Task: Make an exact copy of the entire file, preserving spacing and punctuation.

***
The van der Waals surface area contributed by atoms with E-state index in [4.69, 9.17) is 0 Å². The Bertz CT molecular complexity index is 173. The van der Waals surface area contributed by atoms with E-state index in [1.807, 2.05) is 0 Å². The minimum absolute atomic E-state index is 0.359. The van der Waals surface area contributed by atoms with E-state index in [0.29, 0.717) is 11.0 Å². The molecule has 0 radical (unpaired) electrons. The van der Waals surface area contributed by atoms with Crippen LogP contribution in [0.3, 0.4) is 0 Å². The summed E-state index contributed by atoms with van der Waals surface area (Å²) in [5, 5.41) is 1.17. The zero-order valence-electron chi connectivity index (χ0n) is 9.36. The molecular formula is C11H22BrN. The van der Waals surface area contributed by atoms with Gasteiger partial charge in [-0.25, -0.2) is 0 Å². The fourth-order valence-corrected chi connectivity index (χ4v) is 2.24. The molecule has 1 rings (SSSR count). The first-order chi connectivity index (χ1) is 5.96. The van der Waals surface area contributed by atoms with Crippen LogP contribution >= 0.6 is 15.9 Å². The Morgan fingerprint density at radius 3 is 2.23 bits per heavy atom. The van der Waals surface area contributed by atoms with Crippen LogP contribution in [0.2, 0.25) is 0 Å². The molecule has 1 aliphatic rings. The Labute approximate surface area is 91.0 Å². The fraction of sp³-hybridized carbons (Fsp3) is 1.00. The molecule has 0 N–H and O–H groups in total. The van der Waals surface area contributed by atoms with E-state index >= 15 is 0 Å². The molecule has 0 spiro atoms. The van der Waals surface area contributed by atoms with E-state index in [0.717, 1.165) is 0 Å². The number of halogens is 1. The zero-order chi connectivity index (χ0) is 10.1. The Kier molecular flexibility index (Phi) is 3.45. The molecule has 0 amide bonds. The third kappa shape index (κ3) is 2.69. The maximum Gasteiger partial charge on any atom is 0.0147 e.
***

The van der Waals surface area contributed by atoms with E-state index in [4.69, 9.17) is 0 Å². The Bertz CT molecular complexity index is 173. The van der Waals surface area contributed by atoms with E-state index in [1.807, 2.05) is 0 Å². The minimum absolute atomic E-state index is 0.359. The van der Waals surface area contributed by atoms with E-state index in [0.29, 0.717) is 11.0 Å². The molecule has 0 radical (unpaired) electrons. The van der Waals surface area contributed by atoms with Crippen LogP contribution in [0.3, 0.4) is 0 Å². The summed E-state index contributed by atoms with van der Waals surface area (Å²) in [5, 5.41) is 1.17. The zero-order valence-electron chi connectivity index (χ0n) is 9.36. The molecular formula is C11H22BrN. The van der Waals surface area contributed by atoms with Gasteiger partial charge in [-0.25, -0.2) is 0 Å². The fourth-order valence-corrected chi connectivity index (χ4v) is 2.24. The molecule has 1 rings (SSSR count). The first-order chi connectivity index (χ1) is 5.96. The van der Waals surface area contributed by atoms with Crippen LogP contribution >= 0.6 is 15.9 Å². The Morgan fingerprint density at radius 3 is 2.23 bits per heavy atom. The van der Waals surface area contributed by atoms with Crippen LogP contribution in [0.2, 0.25) is 0 Å². The molecule has 1 aliphatic rings. The Labute approximate surface area is 91.0 Å². The fraction of sp³-hybridized carbons (Fsp3) is 1.00. The molecule has 0 N–H and O–H groups in total. The van der Waals surface area contributed by atoms with E-state index >= 15 is 0 Å². The molecule has 0 spiro atoms. The van der Waals surface area contributed by atoms with E-state index in [0.717, 1.165) is 0 Å². The number of halogens is 1. The zero-order chi connectivity index (χ0) is 10.1. The Kier molecular flexibility index (Phi) is 3.45. The molecule has 0 amide bonds. The third kappa shape index (κ3) is 2.69. The maximum Gasteiger partial charge on any atom is 0.0147 e.